#Review : The Space Between Time #TheSpaceBetweenTime – Charlie Laidlaw @claidlawauthor @AccentPress

– ‘The Magic of Wor(l)ds’ blog is a hobby, reviews and other bookish stuff on this site are done for free.
I’m grateful of receiving a free copy from the publisher/author in exchange for an honest review of this book. –

Synopsis :

The Space Between Time Book CoverThere are more stars in the universe than there are grains of sand on Earth…
Emma Maria Rossini appears to be the luckiest girl in the world. She’s the daughter of a beautiful and loving mother, and her father is one of the most famous film actors of his generation. She’s also the granddaughter of a rather eccentric and obscure Italian astrophysicist.
But as her seemingly charmed life begins to unravel, and Emma experiences love and tragedy, she ultimately finds solace in her once-derided grandfather’s Theorem on the universe.
The Space Between Time is humorous and poignant and offers the metaphor that we are all connected, even to those we have loved and not quite lost.

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About the Author :

Charlie LaidlawI was born in Paisley, central Scotland, which wasn’t my fault. That week, Eddie Calvert with Norrie Paramor and his Orchestra were Top of the Pops, with Oh, Mein Papa, as sung by a young German woman remembering her once-famous clown father. That gives a clue to my age, not my musical taste.
I was brought up in the west of Scotland and graduated from the University of Edinburgh. I still have the scroll, but it’s in Latin, so it could say anything.
I then worked briefly as a street actor, baby photographer, puppeteer and restaurant dogsbody before becoming a journalist. I started in Glasgow and ended up in London, covering news, features and politics. I interviewed motorbike ace Barry Sheene, Noel Edmonds threatened me with legal action and, because of a bureaucratic muddle, I was ordered out of Greece.
I then took a year to travel round the world, visiting 19 countries. Highlights included being threatened by a man with a gun in Dubai, being given an armed bodyguard by the PLO in Beirut (not the same person with a gun), and visiting Robert Louis Stevenson’s grave in Samoa. What I did for the rest of the year I can’t quite remember
Surprisingly, I was approached by a government agency to work in intelligence, which just shows how shoddy government recruitment was back then. However, it turned out to be very boring and I don’t like vodka martini.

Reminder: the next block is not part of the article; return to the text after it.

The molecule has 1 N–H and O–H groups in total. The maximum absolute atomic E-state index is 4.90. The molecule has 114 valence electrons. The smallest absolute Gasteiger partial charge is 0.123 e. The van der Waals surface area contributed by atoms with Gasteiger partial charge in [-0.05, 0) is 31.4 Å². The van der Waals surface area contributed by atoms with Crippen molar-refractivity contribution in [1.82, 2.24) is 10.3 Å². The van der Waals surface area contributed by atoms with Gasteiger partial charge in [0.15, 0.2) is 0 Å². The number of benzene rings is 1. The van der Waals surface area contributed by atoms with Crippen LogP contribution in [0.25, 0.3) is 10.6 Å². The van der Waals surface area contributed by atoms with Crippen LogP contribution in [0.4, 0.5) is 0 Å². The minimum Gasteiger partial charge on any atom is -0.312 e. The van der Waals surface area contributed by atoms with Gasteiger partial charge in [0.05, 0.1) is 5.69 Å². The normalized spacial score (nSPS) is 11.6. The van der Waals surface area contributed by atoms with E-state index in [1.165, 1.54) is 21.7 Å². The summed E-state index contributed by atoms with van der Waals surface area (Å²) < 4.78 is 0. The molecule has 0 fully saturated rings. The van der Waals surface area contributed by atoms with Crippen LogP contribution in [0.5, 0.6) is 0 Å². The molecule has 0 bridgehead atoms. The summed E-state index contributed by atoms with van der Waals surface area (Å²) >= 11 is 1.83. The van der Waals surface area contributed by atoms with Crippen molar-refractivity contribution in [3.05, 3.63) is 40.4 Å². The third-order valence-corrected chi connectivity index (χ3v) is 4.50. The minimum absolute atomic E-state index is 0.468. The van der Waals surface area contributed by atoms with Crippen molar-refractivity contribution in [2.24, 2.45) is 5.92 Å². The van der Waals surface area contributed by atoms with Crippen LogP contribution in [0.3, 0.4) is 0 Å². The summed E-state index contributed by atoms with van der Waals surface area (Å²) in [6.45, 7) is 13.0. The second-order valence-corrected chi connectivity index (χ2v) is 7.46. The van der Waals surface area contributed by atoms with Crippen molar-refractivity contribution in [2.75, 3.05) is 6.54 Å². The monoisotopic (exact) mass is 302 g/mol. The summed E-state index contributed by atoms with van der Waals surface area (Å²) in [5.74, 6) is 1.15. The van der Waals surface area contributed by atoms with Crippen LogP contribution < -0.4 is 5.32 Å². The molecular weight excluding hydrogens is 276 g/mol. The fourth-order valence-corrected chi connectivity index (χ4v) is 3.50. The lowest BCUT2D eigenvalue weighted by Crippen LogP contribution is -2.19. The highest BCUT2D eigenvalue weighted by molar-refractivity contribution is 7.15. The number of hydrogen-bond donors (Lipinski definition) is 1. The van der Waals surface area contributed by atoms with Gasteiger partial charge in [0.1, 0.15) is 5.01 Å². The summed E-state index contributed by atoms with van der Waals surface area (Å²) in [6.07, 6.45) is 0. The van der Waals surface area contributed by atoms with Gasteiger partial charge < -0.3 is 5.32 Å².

Craving excitement and adventure, I ended up as a PR consultant, which is the fate of all journalists who haven’t won a Pulitzer Prize, and I’ve still to listen to Oh, Mein Papa.
I am married with two grown-up children and live in central Scotland. And that’s about it.

Links:
Website
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Review :

I must confess that when Charlie Laidlaw asked me to read his book ‘The Space Between Time’ I only said yes because I read his ‘biography’ on his website and liked how he had put humor into it.
I guess I’m a sucker for people who can tell something rather serious with a touch of laughter in it, without making it less important or ridiculous.
And this book definitely needed that, as it’s a story about humankind/family, the good and the bad, and how the mind tries to work around a certain situation.
It’s, I guess, not a novel for everyone, as it has a certain vibe in it, but I liked it very much!
Emma Rossini is a great character who depicts a seemingly normal life from childhood to adult.
We soon discover that not everything is what it seems, there are cracks in everything and everyone.
The way it’s portrayed reminds me a bit of how I noticed when growing up that the dynamics in a family can differ from point of views.
Everything is different when you see it as an adult and Charlie Laidlaw has the ability to write about it, from childhood to adulthood, in a captivating way.
He adds a bunch of greatly sculpted characters and a grandfather, who’s a bit of a weird, but loveable scientist, his Theorem in the storyline and somehow that helps to connect everything.
I’m fairly sure however that some won’t like those parts as it can be a bit much and this sciency stuff isn’t for everyone.
Nevertheless I found it intriguing and it makes me ponder about life, scientific theories and mental issues.
Really a book one should read to make the latter more common, more talkable, as now people don’t talk that often about their mental state as they don’t want to be perceived as a fruitcake 😉.
An original and recommendable book which I loved from the beginning till the end.

The Magic of Wor(l)ds

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